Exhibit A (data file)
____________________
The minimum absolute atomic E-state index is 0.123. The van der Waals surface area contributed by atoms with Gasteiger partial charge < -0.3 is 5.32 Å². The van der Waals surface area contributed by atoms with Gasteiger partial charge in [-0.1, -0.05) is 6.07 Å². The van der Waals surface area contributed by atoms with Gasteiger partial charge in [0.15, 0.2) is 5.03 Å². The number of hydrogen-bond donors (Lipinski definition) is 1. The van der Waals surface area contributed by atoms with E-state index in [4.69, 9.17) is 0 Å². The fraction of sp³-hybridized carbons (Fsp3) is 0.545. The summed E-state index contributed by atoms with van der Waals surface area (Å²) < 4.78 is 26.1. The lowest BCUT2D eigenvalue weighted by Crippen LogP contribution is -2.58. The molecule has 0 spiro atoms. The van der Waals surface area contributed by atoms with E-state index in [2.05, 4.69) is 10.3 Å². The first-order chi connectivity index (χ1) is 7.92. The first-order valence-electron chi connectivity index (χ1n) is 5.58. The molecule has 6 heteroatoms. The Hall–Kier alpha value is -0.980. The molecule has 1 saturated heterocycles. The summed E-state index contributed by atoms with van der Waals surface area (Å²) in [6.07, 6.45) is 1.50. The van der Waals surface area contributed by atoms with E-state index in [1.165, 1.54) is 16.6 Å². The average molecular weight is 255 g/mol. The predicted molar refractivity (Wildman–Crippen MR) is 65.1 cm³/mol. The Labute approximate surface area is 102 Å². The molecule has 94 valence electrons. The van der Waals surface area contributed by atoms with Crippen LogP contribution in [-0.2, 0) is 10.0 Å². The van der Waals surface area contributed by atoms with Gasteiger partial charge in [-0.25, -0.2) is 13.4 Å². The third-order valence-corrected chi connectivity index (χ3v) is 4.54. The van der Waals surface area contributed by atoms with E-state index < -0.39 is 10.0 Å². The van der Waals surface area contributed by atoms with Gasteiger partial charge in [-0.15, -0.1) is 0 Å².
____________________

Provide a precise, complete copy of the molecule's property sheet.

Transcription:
The minimum absolute atomic E-state index is 0.123. The van der Waals surface area contributed by atoms with Gasteiger partial charge < -0.3 is 5.32 Å². The van der Waals surface area contributed by atoms with Gasteiger partial charge in [-0.1, -0.05) is 6.07 Å². The van der Waals surface area contributed by atoms with Gasteiger partial charge in [0.15, 0.2) is 5.03 Å². The number of hydrogen-bond donors (Lipinski definition) is 1. The van der Waals surface area contributed by atoms with E-state index in [4.69, 9.17) is 0 Å². The fraction of sp³-hybridized carbons (Fsp3) is 0.545. The summed E-state index contributed by atoms with van der Waals surface area (Å²) < 4.78 is 26.1. The lowest BCUT2D eigenvalue weighted by Crippen LogP contribution is -2.58. The molecule has 0 spiro atoms. The van der Waals surface area contributed by atoms with E-state index in [2.05, 4.69) is 10.3 Å². The first-order chi connectivity index (χ1) is 7.92. The first-order valence-electron chi connectivity index (χ1n) is 5.58. The molecule has 6 heteroatoms. The Hall–Kier alpha value is -0.980. The molecule has 1 saturated heterocycles. The summed E-state index contributed by atoms with van der Waals surface area (Å²) in [6.07, 6.45) is 1.50. The van der Waals surface area contributed by atoms with E-state index in [1.165, 1.54) is 16.6 Å². The average molecular weight is 255 g/mol. The predicted molar refractivity (Wildman–Crippen MR) is 65.1 cm³/mol. The Labute approximate surface area is 102 Å². The molecule has 94 valence electrons. The van der Waals surface area contributed by atoms with Crippen LogP contribution in [-0.2, 0) is 10.0 Å². The van der Waals surface area contributed by atoms with Gasteiger partial charge in [-0.25, -0.2) is 13.4 Å². The third-order valence-corrected chi connectivity index (χ3v) is 4.54. The van der Waals surface area contributed by atoms with E-state index < -0.39 is 10.0 Å². The van der Waals surface area contributed by atoms with Gasteiger partial charge in [-0.15, -0.1) is 0 Å².